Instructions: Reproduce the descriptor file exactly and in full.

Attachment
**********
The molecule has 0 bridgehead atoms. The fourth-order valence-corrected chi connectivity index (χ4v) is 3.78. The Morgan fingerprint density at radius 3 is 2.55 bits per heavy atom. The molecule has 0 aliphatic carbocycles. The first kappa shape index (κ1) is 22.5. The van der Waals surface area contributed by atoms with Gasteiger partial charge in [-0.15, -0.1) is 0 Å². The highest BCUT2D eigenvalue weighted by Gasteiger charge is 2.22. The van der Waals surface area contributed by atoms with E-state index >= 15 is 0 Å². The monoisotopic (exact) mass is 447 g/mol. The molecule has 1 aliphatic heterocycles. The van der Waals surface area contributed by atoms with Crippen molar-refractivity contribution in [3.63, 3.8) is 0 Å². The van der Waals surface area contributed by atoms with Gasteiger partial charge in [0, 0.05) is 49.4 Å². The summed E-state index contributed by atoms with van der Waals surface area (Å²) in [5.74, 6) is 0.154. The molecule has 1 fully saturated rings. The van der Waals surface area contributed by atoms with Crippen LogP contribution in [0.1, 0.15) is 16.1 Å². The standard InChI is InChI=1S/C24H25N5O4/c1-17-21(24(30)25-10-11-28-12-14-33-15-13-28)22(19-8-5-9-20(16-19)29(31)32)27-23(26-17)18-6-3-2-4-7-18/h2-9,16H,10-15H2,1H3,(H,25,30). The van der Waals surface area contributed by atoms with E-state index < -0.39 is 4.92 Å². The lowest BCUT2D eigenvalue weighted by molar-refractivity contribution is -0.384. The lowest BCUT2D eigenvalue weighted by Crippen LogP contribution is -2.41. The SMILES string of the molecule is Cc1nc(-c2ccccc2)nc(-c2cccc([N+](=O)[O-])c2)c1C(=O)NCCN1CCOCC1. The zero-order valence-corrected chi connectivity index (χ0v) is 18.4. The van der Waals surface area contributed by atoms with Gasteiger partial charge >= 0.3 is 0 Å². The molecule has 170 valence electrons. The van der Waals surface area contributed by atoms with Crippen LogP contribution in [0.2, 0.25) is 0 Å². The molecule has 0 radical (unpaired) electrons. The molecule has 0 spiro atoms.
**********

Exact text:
The molecule has 0 bridgehead atoms. The fourth-order valence-corrected chi connectivity index (χ4v) is 3.78. The Morgan fingerprint density at radius 3 is 2.55 bits per heavy atom. The molecule has 0 aliphatic carbocycles. The first kappa shape index (κ1) is 22.5. The van der Waals surface area contributed by atoms with Gasteiger partial charge in [-0.15, -0.1) is 0 Å². The highest BCUT2D eigenvalue weighted by Gasteiger charge is 2.22. The van der Waals surface area contributed by atoms with E-state index >= 15 is 0 Å². The monoisotopic (exact) mass is 447 g/mol. The molecule has 1 aliphatic heterocycles. The van der Waals surface area contributed by atoms with Crippen molar-refractivity contribution in [3.63, 3.8) is 0 Å². The van der Waals surface area contributed by atoms with Gasteiger partial charge in [0, 0.05) is 49.4 Å². The summed E-state index contributed by atoms with van der Waals surface area (Å²) in [5.74, 6) is 0.154. The molecule has 1 fully saturated rings. The van der Waals surface area contributed by atoms with Crippen LogP contribution in [0.1, 0.15) is 16.1 Å². The standard InChI is InChI=1S/C24H25N5O4/c1-17-21(24(30)25-10-11-28-12-14-33-15-13-28)22(19-8-5-9-20(16-19)29(31)32)27-23(26-17)18-6-3-2-4-7-18/h2-9,16H,10-15H2,1H3,(H,25,30). The van der Waals surface area contributed by atoms with E-state index < -0.39 is 4.92 Å². The lowest BCUT2D eigenvalue weighted by molar-refractivity contribution is -0.384. The lowest BCUT2D eigenvalue weighted by Crippen LogP contribution is -2.41. The SMILES string of the molecule is Cc1nc(-c2ccccc2)nc(-c2cccc([N+](=O)[O-])c2)c1C(=O)NCCN1CCOCC1. The zero-order valence-corrected chi connectivity index (χ0v) is 18.4. The van der Waals surface area contributed by atoms with Gasteiger partial charge >= 0.3 is 0 Å². The molecule has 170 valence electrons. The van der Waals surface area contributed by atoms with Crippen LogP contribution in [0.2, 0.25) is 0 Å². The molecule has 0 radical (unpaired) electrons. The molecule has 0 spiro atoms.